Dr. Christopher Garnham
Research Scientist – Protein Biochemistry
Why did you become a scientist?
I enjoy solving problems and making discoveries, and I still remember when I made my first big breakthrough during my Ph.D. studies. I realized I was looking at something that no one else had ever seen before. That feeling of discovery was exhilarating and it is something that still drives me to this day.
Meet Dr. Christopher Garnham
What was the biggest challenge you ever encountered in your career?
Deciding which areas to focus on when I started my own lab at Agriculture and Agri-Food Canada. My training was more academic and focused on basic science. I branched out and started new lines of research in my own lab, which allowed me to apply the skills I learned during my training to areas that have the potential for more immediate impact.
What is the most common question people ask you about your work?
"What do you do?" It seems like a simple question, but it can be difficult to explain what I do to most people who are not trained as scientists. I enjoy trying to come up with new ways of explaining my research that keeps people engaged and eager to know more.
Who inspired your career or who is your idol?
I've been fortunate to receive excellent mentorship throughout my scientific training. My PhD supervisor at Queen's University, Dr. Peter Davies, gave me a lot of freedom to explore my own ideas. Furthermore, my postdoctoral supervisor at the National Institutes of Health in Maryland, Dr. Antonina Roll-Mecak, taught me how to work hard and be fearless. I have relied heavily on these traits at this early point in my career.
What is your favorite food?
Roast beef dinner with mashed potatoes and gravy, and broccoli with cheese sauce.
A walk through any modern grocery store reveals a hopping 4,000‑plus products listing corn as an ingredient. Its versatility is huge, and hundreds of industrial processes use corn as an environmentally friendly component, with it being used in everything from diapers and drywall to antibiotics. So if our corn crop is threatened by naturally occurring toxins called mycotoxins from fungi, we have a problem.
Many fungi produce these toxic chemicals in the crops they infect. Mycotoxins pose a food safety risk, particularly to the livestock that eat them. Mycotoxin contamination presents one of the biggest challenges for crop farmers everywhere, especially those growing corn and wheat.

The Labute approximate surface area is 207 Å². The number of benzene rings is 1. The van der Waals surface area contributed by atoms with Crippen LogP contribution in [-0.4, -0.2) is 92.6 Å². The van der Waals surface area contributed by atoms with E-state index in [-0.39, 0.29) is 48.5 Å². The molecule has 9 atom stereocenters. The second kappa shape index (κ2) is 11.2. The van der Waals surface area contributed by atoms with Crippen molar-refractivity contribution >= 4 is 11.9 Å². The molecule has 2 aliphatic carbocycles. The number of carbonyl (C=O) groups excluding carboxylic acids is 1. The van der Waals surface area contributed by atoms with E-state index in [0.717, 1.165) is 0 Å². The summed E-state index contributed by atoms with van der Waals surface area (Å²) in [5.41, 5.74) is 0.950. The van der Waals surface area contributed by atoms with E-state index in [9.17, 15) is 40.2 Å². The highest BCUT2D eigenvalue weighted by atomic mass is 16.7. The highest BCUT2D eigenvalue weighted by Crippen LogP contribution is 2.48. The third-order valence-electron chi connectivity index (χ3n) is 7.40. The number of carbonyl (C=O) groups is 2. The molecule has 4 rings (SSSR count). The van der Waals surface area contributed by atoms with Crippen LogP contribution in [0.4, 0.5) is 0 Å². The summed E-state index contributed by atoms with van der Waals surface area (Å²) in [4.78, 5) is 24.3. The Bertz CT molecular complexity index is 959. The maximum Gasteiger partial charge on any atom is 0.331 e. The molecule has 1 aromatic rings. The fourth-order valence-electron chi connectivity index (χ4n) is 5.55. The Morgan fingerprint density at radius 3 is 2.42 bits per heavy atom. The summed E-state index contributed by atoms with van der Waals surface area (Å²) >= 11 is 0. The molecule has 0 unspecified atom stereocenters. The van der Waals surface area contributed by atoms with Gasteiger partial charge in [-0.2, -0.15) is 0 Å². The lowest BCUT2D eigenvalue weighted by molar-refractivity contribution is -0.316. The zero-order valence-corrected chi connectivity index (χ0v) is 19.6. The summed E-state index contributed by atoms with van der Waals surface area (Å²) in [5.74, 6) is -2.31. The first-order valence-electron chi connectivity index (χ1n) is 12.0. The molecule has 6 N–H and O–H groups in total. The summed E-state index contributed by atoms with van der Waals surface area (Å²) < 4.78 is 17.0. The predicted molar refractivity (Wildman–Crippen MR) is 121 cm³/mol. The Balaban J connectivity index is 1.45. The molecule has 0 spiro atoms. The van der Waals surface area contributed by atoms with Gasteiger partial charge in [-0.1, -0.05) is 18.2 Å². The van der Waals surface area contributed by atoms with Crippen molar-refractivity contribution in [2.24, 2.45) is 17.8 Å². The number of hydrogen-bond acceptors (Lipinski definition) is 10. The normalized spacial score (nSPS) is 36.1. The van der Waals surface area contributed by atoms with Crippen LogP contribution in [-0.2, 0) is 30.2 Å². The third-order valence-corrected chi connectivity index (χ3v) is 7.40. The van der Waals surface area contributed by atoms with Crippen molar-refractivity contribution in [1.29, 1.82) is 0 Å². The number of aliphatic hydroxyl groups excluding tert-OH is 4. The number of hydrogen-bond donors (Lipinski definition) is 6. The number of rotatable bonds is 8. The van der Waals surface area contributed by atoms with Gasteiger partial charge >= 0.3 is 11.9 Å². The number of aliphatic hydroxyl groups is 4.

Agriculture and Agri-Food Canada's (AAFC) London Research and Development Centre is located in the heart of Ontario's corn country. Researchers there see mycotoxin-damaged corn first-hand.
Fortunately, AAFC researcher Dr. Christopher Garnham, a biochemist at the centre, works with a team that also sees a potential opportunity in a recent discovery. They have their eyes on a sustainable solution—one that could reduce the impact of the threat and our use of herbicides.
The approach is based on the ability of certain fungi to produce enzymes that can transform their own toxins into more harmless forms.
"This enzyme may have been overlooked in the past because we just couldn't detect the detoxified product it makes," says Dr. Garnham. "Now, thanks to the latest laboratory equipment we have at the centre, we're able to identify and analyse it."
So what's the big deal about the enzyme? Well, given how widespread the mycotoxin threat is and how difficult it is control, it could be hugely significant.
For corn and wheat, it could mean not having to spray herbicides, or being able to reduce the food safety risk posed by the toxins. All of which would translate into cost savings, better food safety, and less impact on the environment.
Dr. Garnham is screening large numbers of these detoxifying enzymes to identify those that are most effective. Animal feed companies are already working with him on the safety and practicality of adding the enzymes to animal feed, as well as other potential applications—all in the name of greater sustainability.
The First Sixteen Podcast
Christopher Garnham and his team at AAFC has discovered something very small that could have big impacts in the food and feed industry. Some crops such as corn and wheat can be infected by a fungus that, while growing, produces mycotoxins. Ingestion of mycotoxin-laden food and feed is detrimental to the health livestock and humans. Listen as Christopher Garnham explains the discovery he and his team made of an enzyme that has the potential to mitigating these toxins in Canadian agri-food and agri-feed.